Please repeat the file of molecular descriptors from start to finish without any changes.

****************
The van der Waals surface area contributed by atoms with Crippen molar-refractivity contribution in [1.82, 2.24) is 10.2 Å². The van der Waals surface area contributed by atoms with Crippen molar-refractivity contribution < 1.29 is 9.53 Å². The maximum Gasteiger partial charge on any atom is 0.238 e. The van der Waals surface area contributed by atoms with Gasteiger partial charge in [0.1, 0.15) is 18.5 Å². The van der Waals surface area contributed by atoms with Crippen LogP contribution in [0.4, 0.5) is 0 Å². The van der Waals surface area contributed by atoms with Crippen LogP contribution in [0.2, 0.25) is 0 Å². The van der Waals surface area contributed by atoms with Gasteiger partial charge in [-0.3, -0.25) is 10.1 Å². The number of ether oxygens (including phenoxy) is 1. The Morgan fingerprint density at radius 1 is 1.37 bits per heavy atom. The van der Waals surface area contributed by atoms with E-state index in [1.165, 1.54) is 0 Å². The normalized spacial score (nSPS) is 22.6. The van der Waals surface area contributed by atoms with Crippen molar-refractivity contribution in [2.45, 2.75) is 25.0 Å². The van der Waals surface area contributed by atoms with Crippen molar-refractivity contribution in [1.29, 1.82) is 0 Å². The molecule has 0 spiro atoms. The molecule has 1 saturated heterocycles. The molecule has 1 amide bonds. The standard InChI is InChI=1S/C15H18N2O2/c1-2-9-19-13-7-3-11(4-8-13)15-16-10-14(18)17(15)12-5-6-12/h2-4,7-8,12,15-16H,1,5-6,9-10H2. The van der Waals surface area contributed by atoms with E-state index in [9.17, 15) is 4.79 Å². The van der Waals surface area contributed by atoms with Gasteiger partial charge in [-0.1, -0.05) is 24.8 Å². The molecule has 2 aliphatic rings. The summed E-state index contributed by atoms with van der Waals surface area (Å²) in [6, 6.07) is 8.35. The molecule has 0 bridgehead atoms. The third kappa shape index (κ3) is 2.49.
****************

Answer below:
The van der Waals surface area contributed by atoms with Crippen molar-refractivity contribution in [1.82, 2.24) is 10.2 Å². The van der Waals surface area contributed by atoms with Crippen molar-refractivity contribution < 1.29 is 9.53 Å². The maximum Gasteiger partial charge on any atom is 0.238 e. The van der Waals surface area contributed by atoms with Gasteiger partial charge in [0.1, 0.15) is 18.5 Å². The van der Waals surface area contributed by atoms with Crippen LogP contribution in [0.4, 0.5) is 0 Å². The van der Waals surface area contributed by atoms with Crippen LogP contribution in [0.2, 0.25) is 0 Å². The van der Waals surface area contributed by atoms with Gasteiger partial charge in [-0.3, -0.25) is 10.1 Å². The number of ether oxygens (including phenoxy) is 1. The Morgan fingerprint density at radius 1 is 1.37 bits per heavy atom. The van der Waals surface area contributed by atoms with E-state index in [1.165, 1.54) is 0 Å². The normalized spacial score (nSPS) is 22.6. The van der Waals surface area contributed by atoms with Crippen molar-refractivity contribution in [2.45, 2.75) is 25.0 Å². The van der Waals surface area contributed by atoms with Crippen molar-refractivity contribution in [1.29, 1.82) is 0 Å². The molecule has 0 spiro atoms. The molecule has 1 saturated heterocycles. The molecule has 1 amide bonds. The standard InChI is InChI=1S/C15H18N2O2/c1-2-9-19-13-7-3-11(4-8-13)15-16-10-14(18)17(15)12-5-6-12/h2-4,7-8,12,15-16H,1,5-6,9-10H2. The van der Waals surface area contributed by atoms with E-state index in [9.17, 15) is 4.79 Å². The van der Waals surface area contributed by atoms with Gasteiger partial charge in [-0.1, -0.05) is 24.8 Å². The molecule has 2 aliphatic rings. The summed E-state index contributed by atoms with van der Waals surface area (Å²) in [6, 6.07) is 8.35. The molecule has 0 bridgehead atoms. The third kappa shape index (κ3) is 2.49.